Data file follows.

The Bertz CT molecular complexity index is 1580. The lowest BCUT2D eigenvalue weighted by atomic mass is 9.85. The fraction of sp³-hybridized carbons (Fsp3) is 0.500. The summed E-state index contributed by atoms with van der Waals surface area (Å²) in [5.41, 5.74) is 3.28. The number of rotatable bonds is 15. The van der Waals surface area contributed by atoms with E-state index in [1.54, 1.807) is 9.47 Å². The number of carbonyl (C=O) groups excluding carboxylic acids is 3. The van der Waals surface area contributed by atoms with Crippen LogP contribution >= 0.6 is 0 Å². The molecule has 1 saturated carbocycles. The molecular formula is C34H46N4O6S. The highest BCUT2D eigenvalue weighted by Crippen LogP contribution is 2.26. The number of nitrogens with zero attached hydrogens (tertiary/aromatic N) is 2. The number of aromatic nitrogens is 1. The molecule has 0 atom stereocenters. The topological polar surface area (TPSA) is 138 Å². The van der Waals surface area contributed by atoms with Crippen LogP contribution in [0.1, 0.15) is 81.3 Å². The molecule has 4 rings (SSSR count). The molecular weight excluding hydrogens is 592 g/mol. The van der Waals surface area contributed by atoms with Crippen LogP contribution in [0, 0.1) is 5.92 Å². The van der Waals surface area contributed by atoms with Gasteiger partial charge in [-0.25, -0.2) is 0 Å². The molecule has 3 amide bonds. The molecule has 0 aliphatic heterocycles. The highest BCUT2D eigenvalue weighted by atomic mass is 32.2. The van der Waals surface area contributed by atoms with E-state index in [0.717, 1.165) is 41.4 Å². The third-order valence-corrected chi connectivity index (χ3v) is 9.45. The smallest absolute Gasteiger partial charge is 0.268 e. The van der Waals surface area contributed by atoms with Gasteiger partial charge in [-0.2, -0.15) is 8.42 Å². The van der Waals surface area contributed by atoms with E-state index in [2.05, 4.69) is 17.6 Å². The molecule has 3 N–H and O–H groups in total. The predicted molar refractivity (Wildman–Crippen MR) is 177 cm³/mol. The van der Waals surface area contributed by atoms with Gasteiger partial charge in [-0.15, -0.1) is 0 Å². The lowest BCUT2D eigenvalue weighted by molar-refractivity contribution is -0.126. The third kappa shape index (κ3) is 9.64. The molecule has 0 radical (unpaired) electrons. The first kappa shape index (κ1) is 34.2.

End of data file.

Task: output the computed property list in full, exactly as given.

The Bertz CT molecular complexity index is 1580. The lowest BCUT2D eigenvalue weighted by atomic mass is 9.85. The fraction of sp³-hybridized carbons (Fsp3) is 0.500. The summed E-state index contributed by atoms with van der Waals surface area (Å²) in [5.41, 5.74) is 3.28. The number of rotatable bonds is 15. The van der Waals surface area contributed by atoms with E-state index in [1.54, 1.807) is 9.47 Å². The number of carbonyl (C=O) groups excluding carboxylic acids is 3. The van der Waals surface area contributed by atoms with Crippen LogP contribution >= 0.6 is 0 Å². The molecule has 1 saturated carbocycles. The molecular formula is C34H46N4O6S. The highest BCUT2D eigenvalue weighted by Crippen LogP contribution is 2.26. The number of nitrogens with zero attached hydrogens (tertiary/aromatic N) is 2. The number of aromatic nitrogens is 1. The molecule has 0 atom stereocenters. The topological polar surface area (TPSA) is 138 Å². The van der Waals surface area contributed by atoms with Crippen LogP contribution in [0.1, 0.15) is 81.3 Å². The molecule has 4 rings (SSSR count). The molecular weight excluding hydrogens is 592 g/mol. The van der Waals surface area contributed by atoms with Crippen LogP contribution in [0, 0.1) is 5.92 Å². The van der Waals surface area contributed by atoms with Gasteiger partial charge in [-0.25, -0.2) is 0 Å². The molecule has 3 amide bonds. The molecule has 0 aliphatic heterocycles. The highest BCUT2D eigenvalue weighted by atomic mass is 32.2. The van der Waals surface area contributed by atoms with E-state index in [0.717, 1.165) is 41.4 Å². The third-order valence-corrected chi connectivity index (χ3v) is 9.45. The smallest absolute Gasteiger partial charge is 0.268 e. The van der Waals surface area contributed by atoms with Gasteiger partial charge in [-0.2, -0.15) is 8.42 Å². The van der Waals surface area contributed by atoms with E-state index in [2.05, 4.69) is 17.6 Å². The molecule has 3 N–H and O–H groups in total. The predicted molar refractivity (Wildman–Crippen MR) is 177 cm³/mol. The van der Waals surface area contributed by atoms with Gasteiger partial charge in [-0.15, -0.1) is 0 Å². The lowest BCUT2D eigenvalue weighted by molar-refractivity contribution is -0.126. The third kappa shape index (κ3) is 9.64. The molecule has 0 radical (unpaired) electrons. The first kappa shape index (κ1) is 34.2.